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Source: Rasmussen (url)

CandidatePolitical PartyPollGraphPoll Details
Poll Date: 2008-04-06
Number Polled: 695
Margin of Error: 4%
Voter Type: Likely

Clinton Lead Holds Steady at 5 in PA

 By: Uwecwiz (D-WI) - 2008-04-08 @ 12:33:10

Tuesday, April 08, 2008
Following a month of declining poll numbers for Senator Hillary Clinton in Pennsylvania, the race has stabilized for the moment.

The latest Rasmussen Reports telephone survey shows Clinton leading Barack Obama by five percentage points in the Keystone State, 48% to 43%. That’s little changed from a week ago, but down from a ten-point lead two weeks ago, a thirteen-point lead in mid-March and a fifteen-point advantage in early March.

Most Obama supporters, 58% now say Clinton should drop out of the race while just 19% disagree. A week ago, Obama supporters were more divided on that question—45% wanted Clinton to drop out while 39% disagreed.

Overall, 28% of Likely Democratic Primary Voters believe Clinton should get out of the race. That’s up from 21% a week ago. Eighteen percent (18%) say Obama should withdraw, unchanged from last week.

The survey was taken as Obama opened his largest lead of the year nationally in the Rasmussen Reports daily Presidential Tracking Poll.

In the Keystone State, Clinton is now viewed favorably by 75% of Likely Democratic Primary Voters, Obama by 72%. Those figures are little changed from a week ago. Fifty-five percent (55%) of Obama voters have a favorable opinion of Clinton. Fifty-one percent (51%) of Clinton voters have a favorable opinion of Obama.

If Obama is nominated, 61% of Clinton supporters say they are likely to vote for him against John McCain. That’s up from 56% a week ago.

On the other hand, if Clinton is nominated, just 67% of Obama supporters say they are likely to vote for her against McCain. That’s unchanged over the past week.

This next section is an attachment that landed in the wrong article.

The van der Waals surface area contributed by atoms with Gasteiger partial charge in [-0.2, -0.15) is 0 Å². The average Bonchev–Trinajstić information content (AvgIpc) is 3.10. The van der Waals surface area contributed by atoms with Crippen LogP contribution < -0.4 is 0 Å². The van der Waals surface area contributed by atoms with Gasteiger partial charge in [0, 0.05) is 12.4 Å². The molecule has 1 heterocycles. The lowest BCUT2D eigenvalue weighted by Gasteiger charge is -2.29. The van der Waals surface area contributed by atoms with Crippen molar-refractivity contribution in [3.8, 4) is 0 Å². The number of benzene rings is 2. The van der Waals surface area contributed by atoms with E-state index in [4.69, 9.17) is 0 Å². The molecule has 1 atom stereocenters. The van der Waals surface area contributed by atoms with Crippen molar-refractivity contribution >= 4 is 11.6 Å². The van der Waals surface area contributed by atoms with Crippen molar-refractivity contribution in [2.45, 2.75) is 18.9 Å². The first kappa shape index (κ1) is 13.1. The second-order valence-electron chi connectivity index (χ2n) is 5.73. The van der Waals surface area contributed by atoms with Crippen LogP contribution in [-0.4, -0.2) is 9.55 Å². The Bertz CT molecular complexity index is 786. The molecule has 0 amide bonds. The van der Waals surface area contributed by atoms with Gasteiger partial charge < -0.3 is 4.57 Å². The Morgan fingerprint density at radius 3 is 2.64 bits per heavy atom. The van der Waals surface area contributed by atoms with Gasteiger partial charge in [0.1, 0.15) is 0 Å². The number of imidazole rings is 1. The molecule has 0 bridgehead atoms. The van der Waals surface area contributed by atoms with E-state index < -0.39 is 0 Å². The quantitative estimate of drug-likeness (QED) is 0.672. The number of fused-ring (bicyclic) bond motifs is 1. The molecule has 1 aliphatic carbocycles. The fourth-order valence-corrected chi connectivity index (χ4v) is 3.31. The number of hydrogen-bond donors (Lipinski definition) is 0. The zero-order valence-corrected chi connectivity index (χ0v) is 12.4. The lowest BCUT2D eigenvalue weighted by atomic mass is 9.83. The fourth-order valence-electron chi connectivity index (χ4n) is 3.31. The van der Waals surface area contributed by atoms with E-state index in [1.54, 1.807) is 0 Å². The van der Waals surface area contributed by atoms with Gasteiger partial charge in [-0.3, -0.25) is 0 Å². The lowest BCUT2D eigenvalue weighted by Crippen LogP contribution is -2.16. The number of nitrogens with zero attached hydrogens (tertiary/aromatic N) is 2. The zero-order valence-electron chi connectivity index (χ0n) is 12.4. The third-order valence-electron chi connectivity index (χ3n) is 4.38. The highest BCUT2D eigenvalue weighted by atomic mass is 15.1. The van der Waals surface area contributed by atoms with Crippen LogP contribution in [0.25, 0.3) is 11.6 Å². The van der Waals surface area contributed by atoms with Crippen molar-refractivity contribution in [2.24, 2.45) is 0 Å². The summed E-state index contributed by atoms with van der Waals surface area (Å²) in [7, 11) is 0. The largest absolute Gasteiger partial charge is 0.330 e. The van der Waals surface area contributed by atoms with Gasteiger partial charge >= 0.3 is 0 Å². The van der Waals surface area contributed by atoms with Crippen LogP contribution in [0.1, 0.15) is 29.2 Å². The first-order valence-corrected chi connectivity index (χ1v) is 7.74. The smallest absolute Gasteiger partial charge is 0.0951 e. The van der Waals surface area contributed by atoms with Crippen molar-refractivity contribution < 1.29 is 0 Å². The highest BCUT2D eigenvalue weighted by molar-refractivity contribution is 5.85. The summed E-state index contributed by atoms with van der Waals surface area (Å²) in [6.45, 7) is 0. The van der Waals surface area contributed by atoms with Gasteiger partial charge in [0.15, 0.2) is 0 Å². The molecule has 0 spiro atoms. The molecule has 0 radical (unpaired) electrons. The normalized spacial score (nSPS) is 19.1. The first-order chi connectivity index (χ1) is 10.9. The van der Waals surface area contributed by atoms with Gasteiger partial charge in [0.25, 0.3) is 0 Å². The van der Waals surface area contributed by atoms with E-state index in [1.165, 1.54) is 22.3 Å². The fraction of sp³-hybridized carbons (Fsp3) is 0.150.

Forty-five percent (45%) in Pennsylvania say it’s very likely the contest will not be resolved until the convention in Denver. That’s down from 51% a week ago and includes 58% of Clinton voters along with 29% of those who support Obama.

Clinton leads by twenty-three points among White Voters while Obama attracts 86% of the African-American vote.

While there is a huge racial divide in the nominating contest, 81% of Likely Democratic Primary Voters say that race relations are better today than in the 1960s. Sixty-two percent (62%) say things are getting better today while 13% say they are getting worse. African-Americans are somewhat less optimistic than White voters on both questions. Thirty-five percent (35%) of African-Americans say they have personally witnessed discrimination in the past week along with 12% of White voters.

Forty-two percent (42%) say there is more discrimination against African-Americans than against women. Thirty-one percent (31%) take the opposite view. African-Americans, by a 79% to 11% margin, say there is more discrimination based upon race than gender. White voters are evenly divided on that question. Among White Women, 39% say there is more discrimination against women while 35% see more discrimination among African-Americans.

Among White Women in Pennsylvania, Clinton continues to lead Obama by a 2-to-1 margin.

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